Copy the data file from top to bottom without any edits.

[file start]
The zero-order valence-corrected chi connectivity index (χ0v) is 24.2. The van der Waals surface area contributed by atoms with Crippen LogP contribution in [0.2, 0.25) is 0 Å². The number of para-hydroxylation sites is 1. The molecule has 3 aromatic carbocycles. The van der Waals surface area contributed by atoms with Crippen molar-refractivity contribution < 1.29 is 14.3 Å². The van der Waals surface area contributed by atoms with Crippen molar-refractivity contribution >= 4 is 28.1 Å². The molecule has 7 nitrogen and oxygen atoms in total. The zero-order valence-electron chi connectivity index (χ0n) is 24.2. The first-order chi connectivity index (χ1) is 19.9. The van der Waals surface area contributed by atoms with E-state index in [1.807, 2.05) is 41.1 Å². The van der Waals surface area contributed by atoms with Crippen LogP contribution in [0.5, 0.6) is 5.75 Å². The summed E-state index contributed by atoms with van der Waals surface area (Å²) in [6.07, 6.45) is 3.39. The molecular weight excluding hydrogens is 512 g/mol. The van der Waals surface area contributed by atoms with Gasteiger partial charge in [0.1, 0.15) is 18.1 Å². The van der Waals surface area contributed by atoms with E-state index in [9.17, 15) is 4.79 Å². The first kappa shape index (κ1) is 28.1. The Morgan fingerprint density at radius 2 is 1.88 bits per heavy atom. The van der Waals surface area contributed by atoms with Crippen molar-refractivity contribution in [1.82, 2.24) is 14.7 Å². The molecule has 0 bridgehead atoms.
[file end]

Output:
The zero-order valence-corrected chi connectivity index (χ0v) is 24.2. The van der Waals surface area contributed by atoms with Crippen LogP contribution in [0.2, 0.25) is 0 Å². The number of para-hydroxylation sites is 1. The molecule has 3 aromatic carbocycles. The van der Waals surface area contributed by atoms with Crippen molar-refractivity contribution < 1.29 is 14.3 Å². The van der Waals surface area contributed by atoms with Crippen molar-refractivity contribution >= 4 is 28.1 Å². The molecule has 7 nitrogen and oxygen atoms in total. The zero-order valence-electron chi connectivity index (χ0n) is 24.2. The first-order chi connectivity index (χ1) is 19.9. The van der Waals surface area contributed by atoms with E-state index in [1.807, 2.05) is 41.1 Å². The van der Waals surface area contributed by atoms with Crippen LogP contribution in [0.5, 0.6) is 5.75 Å². The summed E-state index contributed by atoms with van der Waals surface area (Å²) in [6.07, 6.45) is 3.39. The molecular weight excluding hydrogens is 512 g/mol. The van der Waals surface area contributed by atoms with Gasteiger partial charge in [0.1, 0.15) is 18.1 Å². The van der Waals surface area contributed by atoms with E-state index in [9.17, 15) is 4.79 Å². The first kappa shape index (κ1) is 28.1. The Morgan fingerprint density at radius 2 is 1.88 bits per heavy atom. The van der Waals surface area contributed by atoms with Crippen molar-refractivity contribution in [1.82, 2.24) is 14.7 Å². The molecule has 0 bridgehead atoms.